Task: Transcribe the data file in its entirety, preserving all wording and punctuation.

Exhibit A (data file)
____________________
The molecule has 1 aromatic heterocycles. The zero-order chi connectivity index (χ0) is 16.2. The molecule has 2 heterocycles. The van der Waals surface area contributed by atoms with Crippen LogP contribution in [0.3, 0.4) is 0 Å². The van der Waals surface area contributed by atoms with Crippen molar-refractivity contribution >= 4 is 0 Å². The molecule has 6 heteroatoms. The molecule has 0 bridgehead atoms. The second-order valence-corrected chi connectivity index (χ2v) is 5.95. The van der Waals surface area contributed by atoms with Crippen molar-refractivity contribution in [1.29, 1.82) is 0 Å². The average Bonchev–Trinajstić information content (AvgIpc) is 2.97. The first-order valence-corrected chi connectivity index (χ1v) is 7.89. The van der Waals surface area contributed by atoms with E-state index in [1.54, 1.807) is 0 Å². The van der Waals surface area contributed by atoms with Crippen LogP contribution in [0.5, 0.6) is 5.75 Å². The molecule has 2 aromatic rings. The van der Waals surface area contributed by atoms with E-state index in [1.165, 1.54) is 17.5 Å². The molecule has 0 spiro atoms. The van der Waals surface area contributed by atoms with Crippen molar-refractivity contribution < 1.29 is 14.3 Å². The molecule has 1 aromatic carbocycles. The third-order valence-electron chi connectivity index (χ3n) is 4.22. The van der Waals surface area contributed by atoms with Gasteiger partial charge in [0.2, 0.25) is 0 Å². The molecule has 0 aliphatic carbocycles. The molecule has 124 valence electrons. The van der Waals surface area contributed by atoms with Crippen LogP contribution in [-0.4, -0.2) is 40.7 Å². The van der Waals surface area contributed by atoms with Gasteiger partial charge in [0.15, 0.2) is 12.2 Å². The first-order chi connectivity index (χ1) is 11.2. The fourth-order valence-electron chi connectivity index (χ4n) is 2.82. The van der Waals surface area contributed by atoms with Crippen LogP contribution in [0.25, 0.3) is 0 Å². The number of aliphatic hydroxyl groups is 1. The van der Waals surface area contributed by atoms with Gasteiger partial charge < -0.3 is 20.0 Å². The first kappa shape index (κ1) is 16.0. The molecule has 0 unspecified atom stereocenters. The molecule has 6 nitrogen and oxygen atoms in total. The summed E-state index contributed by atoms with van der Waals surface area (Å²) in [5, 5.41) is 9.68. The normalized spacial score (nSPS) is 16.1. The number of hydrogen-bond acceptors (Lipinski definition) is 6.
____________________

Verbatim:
The molecule has 1 aromatic heterocycles. The zero-order chi connectivity index (χ0) is 16.2. The molecule has 2 heterocycles. The van der Waals surface area contributed by atoms with Crippen LogP contribution in [0.3, 0.4) is 0 Å². The van der Waals surface area contributed by atoms with Crippen molar-refractivity contribution >= 4 is 0 Å². The molecule has 6 heteroatoms. The molecule has 0 bridgehead atoms. The second-order valence-corrected chi connectivity index (χ2v) is 5.95. The van der Waals surface area contributed by atoms with Crippen molar-refractivity contribution in [1.29, 1.82) is 0 Å². The average Bonchev–Trinajstić information content (AvgIpc) is 2.97. The first-order valence-corrected chi connectivity index (χ1v) is 7.89. The van der Waals surface area contributed by atoms with E-state index in [1.54, 1.807) is 0 Å². The van der Waals surface area contributed by atoms with Crippen LogP contribution in [0.5, 0.6) is 5.75 Å². The molecule has 2 aromatic rings. The van der Waals surface area contributed by atoms with E-state index in [1.165, 1.54) is 17.5 Å². The molecule has 0 spiro atoms. The van der Waals surface area contributed by atoms with Crippen molar-refractivity contribution < 1.29 is 14.3 Å². The molecule has 1 aromatic carbocycles. The third-order valence-electron chi connectivity index (χ3n) is 4.22. The van der Waals surface area contributed by atoms with Gasteiger partial charge in [0.2, 0.25) is 0 Å². The molecule has 0 aliphatic carbocycles. The molecule has 124 valence electrons. The van der Waals surface area contributed by atoms with Crippen LogP contribution in [-0.4, -0.2) is 40.7 Å². The van der Waals surface area contributed by atoms with Gasteiger partial charge in [0.15, 0.2) is 12.2 Å². The first-order chi connectivity index (χ1) is 11.2. The fourth-order valence-electron chi connectivity index (χ4n) is 2.82. The van der Waals surface area contributed by atoms with Crippen LogP contribution in [0.25, 0.3) is 0 Å². The number of aliphatic hydroxyl groups is 1. The van der Waals surface area contributed by atoms with Gasteiger partial charge < -0.3 is 20.0 Å². The first kappa shape index (κ1) is 16.0. The molecule has 0 unspecified atom stereocenters. The molecule has 6 nitrogen and oxygen atoms in total. The summed E-state index contributed by atoms with van der Waals surface area (Å²) in [5, 5.41) is 9.68. The normalized spacial score (nSPS) is 16.1. The number of hydrogen-bond acceptors (Lipinski definition) is 6.